For Netflix, “Cuties” Is Just the Tip of the Iceberg

Written by Melissa Henson | Published September 24, 2020

The calls to #CancelNetflix since the film “Cuties” debuted on the streaming service is clearly working, as the number of people dropping the service has increased significantly since the film was released.

People of all political stripes are speaking out about Netflix’s decision to distribute and profit from the film that sexually exploits children – countering the media’s narrative that only conservatives are speaking out against this film. And people across the globe are taking a stand against child sexual exploitation in the media.

We hope that these cancellations serve as a wake-up call for the streamer, that Netflix will turn over a new leaf, and pledge to be a more responsible corporate citizen going forward. We can hope, but I won’t be holding my breath.

You see, “Cuties” didn’t happen in a vacuum. This isn’t some kind of programming anomaly. This is a pattern of behavior on the part of Netflix. Which is why Netflix’s statement in defense of “Cuties” is so laughable.

Netflix says, “’Cuties’ is a social commentary against the sexualization of young children… it’s an award-winning film and a powerful story about the pressure young girls face on social media and from society more generally growing up – and we’d encourage anyone who cares about these important issues to watch the movie.”

“Social commentary against the sexualization of young children?” Maybe Netflix needs to remove the log from its own eye, first.

Briefly, “Cuties” follows 11-year-old Amy, the daughter of devout Senegalese Muslims, who has just moved to France with her mother and two younger brothers. Amy is torn between a desire to fit-in with the sexualized western popular culture embraced by her peers, and her traditional, conservative upbringing; between a culture that she feels empowers women and a culture that treats women as second-class citizens.

But Amy takes her embrace of sexualized western culture too far – she hungrily seeks out examples of sexualized dancing and behavior to emulate so she can fit in. She learns how to “twerk” – a dance move that originated in strip clubs before making its way to night clubs – from watching music videos, and teaches these strip club dance moves to her friends.

In addition to being coached and trained in highly sexualized dance routines, these girls use foul, vulgar language like “f*ck,” “b*tch,” and “t*ts.” They are made to wear revealing clothing.

Amy is shown pulling her pants and underpants down so she can photograph her genitals. In another scene Amy attempts to seduce a grown man – a family member, no less -- to get out of trouble for stealing his cell phone.

This child actress, in a scene with a grown man, removes her jacket and begins to remove her pants before being pushed away. These girls are shown thrusting their pelvises to simulate sex, and “humping” the floor.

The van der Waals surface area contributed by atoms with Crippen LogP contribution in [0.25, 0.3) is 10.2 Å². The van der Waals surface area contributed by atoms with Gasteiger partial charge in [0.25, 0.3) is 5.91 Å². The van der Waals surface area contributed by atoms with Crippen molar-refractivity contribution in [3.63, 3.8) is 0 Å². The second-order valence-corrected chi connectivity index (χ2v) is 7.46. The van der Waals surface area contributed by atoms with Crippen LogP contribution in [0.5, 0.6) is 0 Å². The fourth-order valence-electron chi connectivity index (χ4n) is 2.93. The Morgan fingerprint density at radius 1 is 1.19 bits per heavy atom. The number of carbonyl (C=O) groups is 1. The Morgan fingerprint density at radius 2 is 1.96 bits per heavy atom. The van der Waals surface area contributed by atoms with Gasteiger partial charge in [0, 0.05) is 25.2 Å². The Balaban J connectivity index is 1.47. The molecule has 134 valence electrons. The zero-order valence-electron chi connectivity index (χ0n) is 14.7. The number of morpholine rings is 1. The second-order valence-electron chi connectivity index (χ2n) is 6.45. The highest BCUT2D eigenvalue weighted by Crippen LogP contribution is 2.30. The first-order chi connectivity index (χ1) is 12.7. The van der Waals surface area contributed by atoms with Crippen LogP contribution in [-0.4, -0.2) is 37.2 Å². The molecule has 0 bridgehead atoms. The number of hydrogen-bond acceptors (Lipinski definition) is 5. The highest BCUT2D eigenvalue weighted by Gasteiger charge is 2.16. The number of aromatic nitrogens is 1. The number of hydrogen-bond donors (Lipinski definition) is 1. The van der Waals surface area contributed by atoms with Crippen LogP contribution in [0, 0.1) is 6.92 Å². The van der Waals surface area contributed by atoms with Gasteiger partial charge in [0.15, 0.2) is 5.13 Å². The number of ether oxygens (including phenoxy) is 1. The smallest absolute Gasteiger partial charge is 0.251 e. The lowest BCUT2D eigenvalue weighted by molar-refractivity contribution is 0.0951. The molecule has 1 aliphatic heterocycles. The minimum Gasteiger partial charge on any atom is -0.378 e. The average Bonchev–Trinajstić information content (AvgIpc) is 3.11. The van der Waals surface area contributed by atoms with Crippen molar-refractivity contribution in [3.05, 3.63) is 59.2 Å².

None of this was necessary to show to critique the sexualization of children.

But as I said, this is par for the course for Netflix.

The Netflix original series “The Chilling Adventures of Sabrina” featured an orgy scene with half a dozen scantily-clad teens. Netflix streamed an Argentinian film called “Desire” which included a scene of a nine- or ten-year-old girl self-stimulating to climax. Netflix acquired a series called “Baby,” about 16-year-old prostitutes. Netflix airs “Sex Education,” which contains explicit depictions of sex and nudity -- including male genitalia – mostly involving high school-aged characters.

The Netflix original animated series “Big Mouth” is particularly vile in its attempts to sexualize pubescent children. According to the show’s IMDB page, episodes have contained “full screen closeup of a 13-year-old’s penis and testicles; a girl talking to her vagina about her life -- the vulva and clitoris and labia are shown in graphic close up for extended periods of time; a middle-school student’s bare breasts are drawn; two 12-year-old and 2 high schoolers play a game where they face each other in competition to see who can ejaculate on a cracker the fastest.

If Netflix truly cares about the sexualization of children – why are they one of the lead offenders? For years Netflix been desensitizing viewers to the exploitation of child-aged characters and child actors – and asking audiences to be entertained by this exploitation.

We’ve asked Netflix repeatedly to pull this kind of content from their platform – and repeatedly they’ve defended it, stood behind it, excused it, justified it – but never have they acted to remove programs that sexualize children from their streaming service.

Netflix’s defenders are also quick to dismiss concerns about “Cuties” by attempting to tie criticisms of the film to Q-Anon conspiracy theories, but here’s the brutal reality: U.S. Marshals recently rescued 72 missing children who were at risk for abuse, exploitation and human trafficking. The danger to children is real.

But we are supposed to believe that airing “Cuties” is some kind of public service. Sorry Netflix. Not buying it.

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